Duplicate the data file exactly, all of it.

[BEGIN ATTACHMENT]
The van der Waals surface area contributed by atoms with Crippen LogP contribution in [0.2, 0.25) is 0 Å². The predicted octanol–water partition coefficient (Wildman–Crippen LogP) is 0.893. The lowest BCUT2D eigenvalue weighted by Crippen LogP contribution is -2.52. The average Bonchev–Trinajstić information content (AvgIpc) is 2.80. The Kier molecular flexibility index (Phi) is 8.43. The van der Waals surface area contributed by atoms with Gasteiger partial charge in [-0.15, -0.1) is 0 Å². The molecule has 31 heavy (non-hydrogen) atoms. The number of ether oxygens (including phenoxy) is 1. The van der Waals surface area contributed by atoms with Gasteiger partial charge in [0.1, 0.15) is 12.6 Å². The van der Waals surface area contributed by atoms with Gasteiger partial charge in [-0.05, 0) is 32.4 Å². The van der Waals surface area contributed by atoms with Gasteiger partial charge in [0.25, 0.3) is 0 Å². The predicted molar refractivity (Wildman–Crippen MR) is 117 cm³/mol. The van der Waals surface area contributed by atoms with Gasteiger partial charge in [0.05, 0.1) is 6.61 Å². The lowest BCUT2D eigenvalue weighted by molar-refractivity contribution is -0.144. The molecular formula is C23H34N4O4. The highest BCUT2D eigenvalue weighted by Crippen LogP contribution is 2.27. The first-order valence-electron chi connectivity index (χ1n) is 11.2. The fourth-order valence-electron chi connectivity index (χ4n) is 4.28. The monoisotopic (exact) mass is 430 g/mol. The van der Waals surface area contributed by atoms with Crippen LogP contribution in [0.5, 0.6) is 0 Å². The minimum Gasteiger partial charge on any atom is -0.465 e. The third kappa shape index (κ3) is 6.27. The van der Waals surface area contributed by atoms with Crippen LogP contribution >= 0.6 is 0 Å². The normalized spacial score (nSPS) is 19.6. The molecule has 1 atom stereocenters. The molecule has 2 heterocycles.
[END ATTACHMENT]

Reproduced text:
The van der Waals surface area contributed by atoms with Crippen LogP contribution in [0.2, 0.25) is 0 Å². The predicted octanol–water partition coefficient (Wildman–Crippen LogP) is 0.893. The lowest BCUT2D eigenvalue weighted by Crippen LogP contribution is -2.52. The average Bonchev–Trinajstić information content (AvgIpc) is 2.80. The Kier molecular flexibility index (Phi) is 8.43. The van der Waals surface area contributed by atoms with Gasteiger partial charge in [-0.15, -0.1) is 0 Å². The molecule has 31 heavy (non-hydrogen) atoms. The number of ether oxygens (including phenoxy) is 1. The van der Waals surface area contributed by atoms with Gasteiger partial charge in [0.1, 0.15) is 12.6 Å². The van der Waals surface area contributed by atoms with Gasteiger partial charge in [-0.05, 0) is 32.4 Å². The van der Waals surface area contributed by atoms with Gasteiger partial charge in [0.25, 0.3) is 0 Å². The predicted molar refractivity (Wildman–Crippen MR) is 117 cm³/mol. The van der Waals surface area contributed by atoms with Gasteiger partial charge in [0.05, 0.1) is 6.61 Å². The lowest BCUT2D eigenvalue weighted by molar-refractivity contribution is -0.144. The molecular formula is C23H34N4O4. The highest BCUT2D eigenvalue weighted by Crippen LogP contribution is 2.27. The first-order valence-electron chi connectivity index (χ1n) is 11.2. The fourth-order valence-electron chi connectivity index (χ4n) is 4.28. The monoisotopic (exact) mass is 430 g/mol. The van der Waals surface area contributed by atoms with Crippen LogP contribution in [0.5, 0.6) is 0 Å². The minimum Gasteiger partial charge on any atom is -0.465 e. The third kappa shape index (κ3) is 6.27. The van der Waals surface area contributed by atoms with Crippen LogP contribution >= 0.6 is 0 Å². The normalized spacial score (nSPS) is 19.6. The molecule has 1 atom stereocenters. The molecule has 2 heterocycles.